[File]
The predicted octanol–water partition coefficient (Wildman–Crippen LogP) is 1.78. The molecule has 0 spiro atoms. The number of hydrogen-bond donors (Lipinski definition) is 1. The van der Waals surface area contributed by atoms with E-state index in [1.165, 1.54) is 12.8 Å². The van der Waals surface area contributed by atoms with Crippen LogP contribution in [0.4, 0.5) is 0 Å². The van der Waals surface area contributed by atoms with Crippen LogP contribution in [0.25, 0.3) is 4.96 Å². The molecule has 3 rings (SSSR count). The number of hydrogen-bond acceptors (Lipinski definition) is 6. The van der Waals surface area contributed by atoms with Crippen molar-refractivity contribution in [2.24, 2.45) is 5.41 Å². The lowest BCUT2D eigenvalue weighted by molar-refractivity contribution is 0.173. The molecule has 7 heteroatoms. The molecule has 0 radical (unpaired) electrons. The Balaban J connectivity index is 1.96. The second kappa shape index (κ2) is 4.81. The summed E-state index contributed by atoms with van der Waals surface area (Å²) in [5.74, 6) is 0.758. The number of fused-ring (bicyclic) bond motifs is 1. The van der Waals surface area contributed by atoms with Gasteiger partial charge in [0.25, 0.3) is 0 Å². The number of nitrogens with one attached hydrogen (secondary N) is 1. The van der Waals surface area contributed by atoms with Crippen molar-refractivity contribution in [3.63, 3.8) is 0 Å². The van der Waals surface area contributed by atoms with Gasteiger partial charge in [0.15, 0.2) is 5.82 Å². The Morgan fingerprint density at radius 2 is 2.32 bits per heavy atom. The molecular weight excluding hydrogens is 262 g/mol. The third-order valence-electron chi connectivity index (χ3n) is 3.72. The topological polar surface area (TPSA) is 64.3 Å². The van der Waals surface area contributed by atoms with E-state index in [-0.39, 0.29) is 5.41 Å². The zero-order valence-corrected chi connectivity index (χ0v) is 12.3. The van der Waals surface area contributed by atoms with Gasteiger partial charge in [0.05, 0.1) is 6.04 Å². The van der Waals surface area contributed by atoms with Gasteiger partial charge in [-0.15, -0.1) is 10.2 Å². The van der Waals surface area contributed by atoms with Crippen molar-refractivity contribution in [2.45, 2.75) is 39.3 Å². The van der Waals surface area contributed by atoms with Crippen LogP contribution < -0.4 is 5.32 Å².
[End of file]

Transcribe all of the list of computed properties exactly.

The predicted octanol–water partition coefficient (Wildman–Crippen LogP) is 1.78. The molecule has 0 spiro atoms. The number of hydrogen-bond donors (Lipinski definition) is 1. The van der Waals surface area contributed by atoms with E-state index in [1.165, 1.54) is 12.8 Å². The van der Waals surface area contributed by atoms with Crippen LogP contribution in [0.4, 0.5) is 0 Å². The van der Waals surface area contributed by atoms with Crippen LogP contribution in [0.25, 0.3) is 4.96 Å². The molecule has 3 rings (SSSR count). The number of hydrogen-bond acceptors (Lipinski definition) is 6. The van der Waals surface area contributed by atoms with Crippen molar-refractivity contribution in [2.24, 2.45) is 5.41 Å². The lowest BCUT2D eigenvalue weighted by molar-refractivity contribution is 0.173. The molecule has 7 heteroatoms. The molecule has 0 radical (unpaired) electrons. The Balaban J connectivity index is 1.96. The second kappa shape index (κ2) is 4.81. The summed E-state index contributed by atoms with van der Waals surface area (Å²) in [5.74, 6) is 0.758. The number of fused-ring (bicyclic) bond motifs is 1. The van der Waals surface area contributed by atoms with Gasteiger partial charge in [0.25, 0.3) is 0 Å². The number of nitrogens with one attached hydrogen (secondary N) is 1. The van der Waals surface area contributed by atoms with Crippen molar-refractivity contribution in [3.63, 3.8) is 0 Å². The van der Waals surface area contributed by atoms with Gasteiger partial charge in [0.15, 0.2) is 5.82 Å². The Morgan fingerprint density at radius 2 is 2.32 bits per heavy atom. The molecular weight excluding hydrogens is 262 g/mol. The third-order valence-electron chi connectivity index (χ3n) is 3.72. The topological polar surface area (TPSA) is 64.3 Å². The van der Waals surface area contributed by atoms with E-state index in [-0.39, 0.29) is 5.41 Å². The zero-order valence-corrected chi connectivity index (χ0v) is 12.3. The van der Waals surface area contributed by atoms with Gasteiger partial charge in [0.05, 0.1) is 6.04 Å². The van der Waals surface area contributed by atoms with Gasteiger partial charge in [-0.15, -0.1) is 10.2 Å². The van der Waals surface area contributed by atoms with Crippen molar-refractivity contribution in [2.45, 2.75) is 39.3 Å². The van der Waals surface area contributed by atoms with Crippen LogP contribution < -0.4 is 5.32 Å².